Montgomery County’s Open Data Town Hall, the Town Hall of the Future

On Thursday November 21st, Montgomery County, Maryland hosted an Open Data Town Hall to solicit feedback from citizens about what data they would like to see prioritized for release online under Montgomery County’s open data law. The Sunlight Foundation’s Alisha Green and Rebecca Williams of the Sunlight Municipal Policy team and Sunlight Labs’ Developers Jeremy Carbaugh and Kaitlin Devine (many of whom are Montgomery County residents) were in attendance to praise Montgomery County for their unique public participation route to prioritizing open data release and most importantly to: chat data.

Public Input on Releasing Public Information

Montgomery County made the unique decision to organize an Open Data Town Hall as the first in a series of meetings to proactively reach out to residents to see what data is high public demand, while city officials are simultaneously working behind the scenes to complete a full audit of their data holdings. With the anticipation of a full list of datasets in mind, Montgomery County looked to its residents to see what order to release this information in.

While only a few governments with open data laws are currently attempting to complete full dataset audits to inform the public of what data is available (see the federal government, New York City, and a full list here), even fewer communities are actively engaging with the public to determine how to prioritize what data in that list is released first. New York City created a Open Data Plan release schedule for much of their data by 2018, but did not cite public input as a determining factor in the schedule decision making process and while New York state published an Open Data Handbook a few weeks ago, with an extensive 22-question guide to prioritization (some mentioning public requests), public meetings were not included in their scheduling plan. Most notably, Philadelphia conducted a bottom up Open Data Race in 2011, which gathered feedback from non-profits (with problems to solve!) and citizens to help determine which data would be prioritized for release. Currently, Philadelphia and Montgomery County are the outlier examples though, with most governments providing limited engagement options, with an email link or a nomination button on a data portal (if you know where to find it) being the only options. Montgomery County’s Open Data Town Hall is unique because it more actively engaged residents in the determining what data should be opened first and because it appropriately provided a public gathering (a traditional means of governance) to discuss open data in addition to the electronic means.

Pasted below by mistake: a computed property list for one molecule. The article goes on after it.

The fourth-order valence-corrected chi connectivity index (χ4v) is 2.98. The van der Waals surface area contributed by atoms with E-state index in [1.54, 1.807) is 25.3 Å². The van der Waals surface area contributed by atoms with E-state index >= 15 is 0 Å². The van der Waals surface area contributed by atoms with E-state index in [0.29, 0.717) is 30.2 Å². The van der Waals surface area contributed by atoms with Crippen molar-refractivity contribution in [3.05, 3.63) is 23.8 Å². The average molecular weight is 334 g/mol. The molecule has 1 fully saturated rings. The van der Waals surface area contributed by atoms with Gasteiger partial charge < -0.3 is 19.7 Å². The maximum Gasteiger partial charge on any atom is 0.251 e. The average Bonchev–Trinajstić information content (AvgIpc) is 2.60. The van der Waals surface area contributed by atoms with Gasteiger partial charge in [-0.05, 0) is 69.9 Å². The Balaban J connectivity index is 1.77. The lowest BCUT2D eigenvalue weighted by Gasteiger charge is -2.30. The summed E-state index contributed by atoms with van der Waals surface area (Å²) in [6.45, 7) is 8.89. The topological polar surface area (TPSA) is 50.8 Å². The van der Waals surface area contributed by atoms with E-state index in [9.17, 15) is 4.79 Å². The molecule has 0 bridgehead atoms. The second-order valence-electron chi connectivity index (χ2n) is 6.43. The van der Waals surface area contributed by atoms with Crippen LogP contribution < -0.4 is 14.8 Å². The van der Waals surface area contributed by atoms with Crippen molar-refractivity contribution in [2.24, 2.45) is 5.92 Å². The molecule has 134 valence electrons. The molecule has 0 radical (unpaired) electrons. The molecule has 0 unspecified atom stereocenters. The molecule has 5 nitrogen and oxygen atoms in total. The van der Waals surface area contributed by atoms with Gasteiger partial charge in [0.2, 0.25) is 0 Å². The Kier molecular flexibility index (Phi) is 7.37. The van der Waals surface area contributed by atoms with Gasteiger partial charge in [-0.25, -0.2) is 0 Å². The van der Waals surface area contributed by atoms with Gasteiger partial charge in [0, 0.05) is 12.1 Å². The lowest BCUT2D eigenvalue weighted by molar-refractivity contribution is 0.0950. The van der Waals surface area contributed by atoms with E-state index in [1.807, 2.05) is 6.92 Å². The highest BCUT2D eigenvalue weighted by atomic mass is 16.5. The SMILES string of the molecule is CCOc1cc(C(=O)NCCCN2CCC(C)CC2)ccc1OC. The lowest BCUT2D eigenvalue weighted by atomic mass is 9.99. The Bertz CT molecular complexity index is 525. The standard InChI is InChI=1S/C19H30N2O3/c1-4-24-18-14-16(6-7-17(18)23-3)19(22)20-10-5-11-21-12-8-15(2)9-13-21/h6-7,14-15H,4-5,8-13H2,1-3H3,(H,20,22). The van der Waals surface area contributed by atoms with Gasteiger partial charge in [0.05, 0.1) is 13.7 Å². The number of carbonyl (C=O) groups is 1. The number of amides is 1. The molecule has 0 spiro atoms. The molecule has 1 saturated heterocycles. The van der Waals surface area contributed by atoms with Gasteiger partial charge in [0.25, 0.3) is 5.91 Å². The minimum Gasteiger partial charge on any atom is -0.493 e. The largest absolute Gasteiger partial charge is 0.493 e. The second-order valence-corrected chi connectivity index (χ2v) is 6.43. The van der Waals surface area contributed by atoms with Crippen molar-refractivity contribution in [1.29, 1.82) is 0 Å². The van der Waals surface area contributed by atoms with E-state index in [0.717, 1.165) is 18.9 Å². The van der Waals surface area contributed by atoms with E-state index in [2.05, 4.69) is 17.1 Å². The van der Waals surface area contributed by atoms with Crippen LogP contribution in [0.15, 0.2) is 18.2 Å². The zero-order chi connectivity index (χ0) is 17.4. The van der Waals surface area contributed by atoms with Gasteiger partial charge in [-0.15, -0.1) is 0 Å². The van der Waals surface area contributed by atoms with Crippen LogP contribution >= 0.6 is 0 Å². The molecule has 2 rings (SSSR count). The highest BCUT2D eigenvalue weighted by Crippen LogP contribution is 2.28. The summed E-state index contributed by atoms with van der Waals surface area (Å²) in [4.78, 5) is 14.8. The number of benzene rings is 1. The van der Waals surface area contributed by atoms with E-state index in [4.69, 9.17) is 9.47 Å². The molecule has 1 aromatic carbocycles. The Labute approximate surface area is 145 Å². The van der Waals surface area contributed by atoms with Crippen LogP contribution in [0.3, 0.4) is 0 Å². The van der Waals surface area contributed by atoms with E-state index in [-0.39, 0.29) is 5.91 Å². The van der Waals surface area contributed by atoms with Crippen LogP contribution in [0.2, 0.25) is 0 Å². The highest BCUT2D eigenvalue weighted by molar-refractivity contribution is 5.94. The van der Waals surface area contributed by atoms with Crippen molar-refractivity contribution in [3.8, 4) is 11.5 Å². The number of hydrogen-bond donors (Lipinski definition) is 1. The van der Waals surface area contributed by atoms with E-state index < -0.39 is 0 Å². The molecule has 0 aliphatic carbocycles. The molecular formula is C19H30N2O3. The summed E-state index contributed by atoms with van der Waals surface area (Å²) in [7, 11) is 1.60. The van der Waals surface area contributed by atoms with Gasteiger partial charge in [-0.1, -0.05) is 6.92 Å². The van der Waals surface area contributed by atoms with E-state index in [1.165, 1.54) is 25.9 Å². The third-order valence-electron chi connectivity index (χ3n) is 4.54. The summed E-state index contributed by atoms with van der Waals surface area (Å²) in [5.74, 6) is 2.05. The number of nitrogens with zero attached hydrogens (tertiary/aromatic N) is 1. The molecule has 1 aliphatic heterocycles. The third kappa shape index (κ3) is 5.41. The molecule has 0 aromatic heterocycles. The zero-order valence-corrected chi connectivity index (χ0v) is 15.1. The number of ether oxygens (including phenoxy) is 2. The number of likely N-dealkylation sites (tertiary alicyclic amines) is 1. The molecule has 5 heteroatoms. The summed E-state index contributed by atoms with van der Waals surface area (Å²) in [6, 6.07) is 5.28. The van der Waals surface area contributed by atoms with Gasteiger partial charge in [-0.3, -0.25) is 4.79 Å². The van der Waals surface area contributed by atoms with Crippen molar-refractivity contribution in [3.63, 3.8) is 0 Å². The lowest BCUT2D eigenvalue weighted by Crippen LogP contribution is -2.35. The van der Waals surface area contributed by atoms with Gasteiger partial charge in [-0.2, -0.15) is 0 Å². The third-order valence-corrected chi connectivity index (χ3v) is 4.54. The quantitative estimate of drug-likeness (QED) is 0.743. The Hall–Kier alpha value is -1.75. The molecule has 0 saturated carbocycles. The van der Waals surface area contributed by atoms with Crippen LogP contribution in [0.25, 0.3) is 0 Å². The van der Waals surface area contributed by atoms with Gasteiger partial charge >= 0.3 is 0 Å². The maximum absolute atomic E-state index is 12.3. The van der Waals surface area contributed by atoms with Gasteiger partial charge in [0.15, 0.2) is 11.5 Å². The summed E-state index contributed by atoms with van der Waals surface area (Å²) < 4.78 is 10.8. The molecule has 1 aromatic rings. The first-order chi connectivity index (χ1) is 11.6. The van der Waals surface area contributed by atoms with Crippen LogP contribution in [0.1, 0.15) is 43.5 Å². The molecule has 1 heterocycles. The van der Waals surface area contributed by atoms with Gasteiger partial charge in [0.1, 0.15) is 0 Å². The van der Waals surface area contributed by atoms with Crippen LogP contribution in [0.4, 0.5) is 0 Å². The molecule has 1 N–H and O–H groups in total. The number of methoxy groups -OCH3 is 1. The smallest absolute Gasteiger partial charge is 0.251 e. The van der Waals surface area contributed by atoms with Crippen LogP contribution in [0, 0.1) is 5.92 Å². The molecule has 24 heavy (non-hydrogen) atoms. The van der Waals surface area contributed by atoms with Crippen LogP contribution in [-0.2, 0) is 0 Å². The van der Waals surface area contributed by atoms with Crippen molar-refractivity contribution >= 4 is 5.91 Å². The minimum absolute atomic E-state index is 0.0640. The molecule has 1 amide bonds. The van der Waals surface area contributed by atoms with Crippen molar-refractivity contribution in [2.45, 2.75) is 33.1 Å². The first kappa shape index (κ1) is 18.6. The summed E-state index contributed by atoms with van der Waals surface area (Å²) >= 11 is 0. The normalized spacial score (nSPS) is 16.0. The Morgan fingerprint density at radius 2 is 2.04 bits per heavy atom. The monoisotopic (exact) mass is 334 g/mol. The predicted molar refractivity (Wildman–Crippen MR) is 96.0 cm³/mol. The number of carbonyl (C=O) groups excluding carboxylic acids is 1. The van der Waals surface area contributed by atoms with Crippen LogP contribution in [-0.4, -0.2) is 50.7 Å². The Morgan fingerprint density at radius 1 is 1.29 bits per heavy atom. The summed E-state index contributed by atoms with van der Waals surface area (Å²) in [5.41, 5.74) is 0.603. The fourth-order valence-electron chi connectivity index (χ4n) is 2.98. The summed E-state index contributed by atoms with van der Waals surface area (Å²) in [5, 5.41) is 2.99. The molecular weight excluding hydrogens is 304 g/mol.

Data Talk

Montgomery County residents and Sunlight Developers, Kaitlin Devine (pictured above) and Jeremy Carbaugh attended the Open Data Town Hall as open data advocates, engineers, and interested citizens. Their impressions of chatting data with Montgomery County officials and citizens are below:

Kaitlin’s take:

” I was surprised and happy to see a diverse representation from different parts of the government at the town hall. At many of these kinds of events, there is representation from the office spearheading the open data initiative, but not a lot of buy in from other departments. The town hall had a strong showing from all over the government, that included those who were intimately familiar with the data they were responsible for releasing. They were also open about discussing their release schedules and what their future plans were. I talked mostly with representatives from public safety about opening up crime data and the Department of General Services about opening up their spending data. Overall, I was impressed with their enthusiasm for their respective projects and their plans for data release.”

Jeremy’s take:

“The county employees in attendance had an obvious desire to release data to the public. Montgomery County GIS information has been notoriously difficult to obtain without significant financial investment, but a GIS employee indicated that it is one of the main data sets that is being considered for release. The Department of Transportation seems genuinely excited about getting public transit data into the hands of residents. However, as with any large organization, there is a non-trivial level of effort involved in getting buy in from various departments that have jurisdiction over specific data. It will take time for the county to work through the approvals necessary for release and some data sets will take longer than others, but the momentum is clear and encouraging.”

And what data did the rest of Montgomery County citizens ask for? See the full list of Open Data Town Hall results here.

Montgomery County’s efforts to incorporate public input into the implementation of their open data law via a traditional town hall meeting are refreshing and something we have not seen a lot of. We at Sunlight will keep our eyes peeled for additional examples of how open data laws are being implemented across the country (as well as in our backyard). As always, feel free to reach out to or leave a comment below.